The second story is more interesting. A cop is attached to a flight attendant. While he waits for her returnt, he meets another young woman. She gets his apartment keys from a letter sent by the stewardess, and starts visiting his place and changing things. A number of funny scenes show his embracing of these changes. And  his discovery of her presence in his apartment. Based on some absurd misunderstanding, they're appart for an year. On this time she turned into a stewardess herself and he is now in charge of the food place where she used to work.

    I love this movie. It has a lot of what makes movies special. The visual metaphors are fresh and spontaneous, reminding the early Godard (as in Breathless). The relationship the characters have with food are really funny, and also their relation with inanimate objects.

Days of Wine and Roses, by Blake Edwards (1962)

   Jack Lemmon plays a young alcocholic that gets in love with the secretary in his new public relations job. By his influence, she also starts drinking. The movie shows the destructive impact of the addiction on their lives.

   After a number of false starts, he finally can keep sober for an year and seems to be keeping good care of their daughter. Alcoholics Anonymous provides him a good support, but she never joins the support group. They are separated for some time when she comes to visit.

   The final scene is very moving. She comes to visit. She's been sober for a couple of days. They love each other. She really can't stop drinking. She wants

   ... "things to look prettier than they are" ...

   ... "If we only had it back as it was" ...

   She leaves and he looks at her walking out of the building. The neon sign at the bar next door reflects at his window. She walks by the bar. For how long?  

   Don't miss Edwards' comments included on this DVD. He has been sober for forty years and he is very straightforward about his alcoholism. His comic touches made this bleak story more palatable, without making it didactic or trite.


Wednesday, November 3, 2010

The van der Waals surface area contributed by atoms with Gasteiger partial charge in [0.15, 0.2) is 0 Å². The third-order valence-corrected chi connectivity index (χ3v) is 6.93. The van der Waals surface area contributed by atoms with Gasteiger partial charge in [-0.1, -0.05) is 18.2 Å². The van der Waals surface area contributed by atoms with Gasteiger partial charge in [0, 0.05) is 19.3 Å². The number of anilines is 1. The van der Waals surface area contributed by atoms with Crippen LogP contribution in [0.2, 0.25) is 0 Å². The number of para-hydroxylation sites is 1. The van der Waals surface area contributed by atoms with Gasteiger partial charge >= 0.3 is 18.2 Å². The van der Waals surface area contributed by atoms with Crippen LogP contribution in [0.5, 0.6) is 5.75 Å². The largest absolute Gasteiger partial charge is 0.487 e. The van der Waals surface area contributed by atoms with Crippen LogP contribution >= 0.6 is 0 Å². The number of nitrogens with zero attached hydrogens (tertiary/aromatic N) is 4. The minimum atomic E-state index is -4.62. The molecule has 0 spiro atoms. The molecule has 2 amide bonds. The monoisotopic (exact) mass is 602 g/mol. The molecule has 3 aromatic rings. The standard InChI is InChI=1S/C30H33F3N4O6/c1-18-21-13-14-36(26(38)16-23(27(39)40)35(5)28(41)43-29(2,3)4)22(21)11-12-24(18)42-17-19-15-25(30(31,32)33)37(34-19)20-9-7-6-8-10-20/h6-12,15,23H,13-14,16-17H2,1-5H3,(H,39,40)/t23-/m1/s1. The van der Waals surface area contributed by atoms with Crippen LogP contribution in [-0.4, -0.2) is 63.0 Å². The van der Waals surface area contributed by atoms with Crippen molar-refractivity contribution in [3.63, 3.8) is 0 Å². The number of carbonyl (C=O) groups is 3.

Office Space, by Mike Judge

   "Yes. We are in very, very deep shit.", nowhere else this phrase has been so funny as in Office Space. It's said by Samir, a Software Engineer that after beeing laid off associates with some coworkers to steal money from the company.

   If you've worked as a programmer (or any kind of office employee!) in corporate america, many of the jokes will have some bitter sweet flavor. But the movie is hilarious and relies on a really clever script.

   This is one of these movies that people will meet to see again and again and get to know the lines by heart. And if you start hearing about Initech and TPS reports and don't know what people is talking about, 'why don't you go ahead' and netflix the movie?

Monday, November 1, 2010

The grim reaper, by Bernado Bertolucci

   The first movie directed by Bertolucci, when he was 21 years old. The screenplay was written by Bertolucci, based on a story by Pier Paolo Pasolini.

   A prostitute is found dead near a park. The movie follows the interrogation process of the people that had been around the park at the night of the assassination. The interviewees aren't motivated to tell the truth, given their own misgivings.

   The story is told in a very poetic way, and Bertolucci had already published a prized book of poems when the movie was released.

Trouble in Paradise, by Ernst Lubitsch

   It's amazing that a movie directed in Hollywood in 1932 could be so daring in the themes.

Close-up, by Abbas Kiarostami


Tyson, by James Toback

   Documentary based on interviews with Mike Tyson. The great boxer is shown more intimatelly than you would expect in a documentary about a box player. There is no easy heroics on this movie.

   Tyson is very straighforwad on his life's twists and on how he has spoiled many oportunities. It's sad to see the effect of the imprisonment at the top of his career. It's moving to see this big man losing his voice's strenght and display some candor.

   He never expected to survive until his 40s. But he did.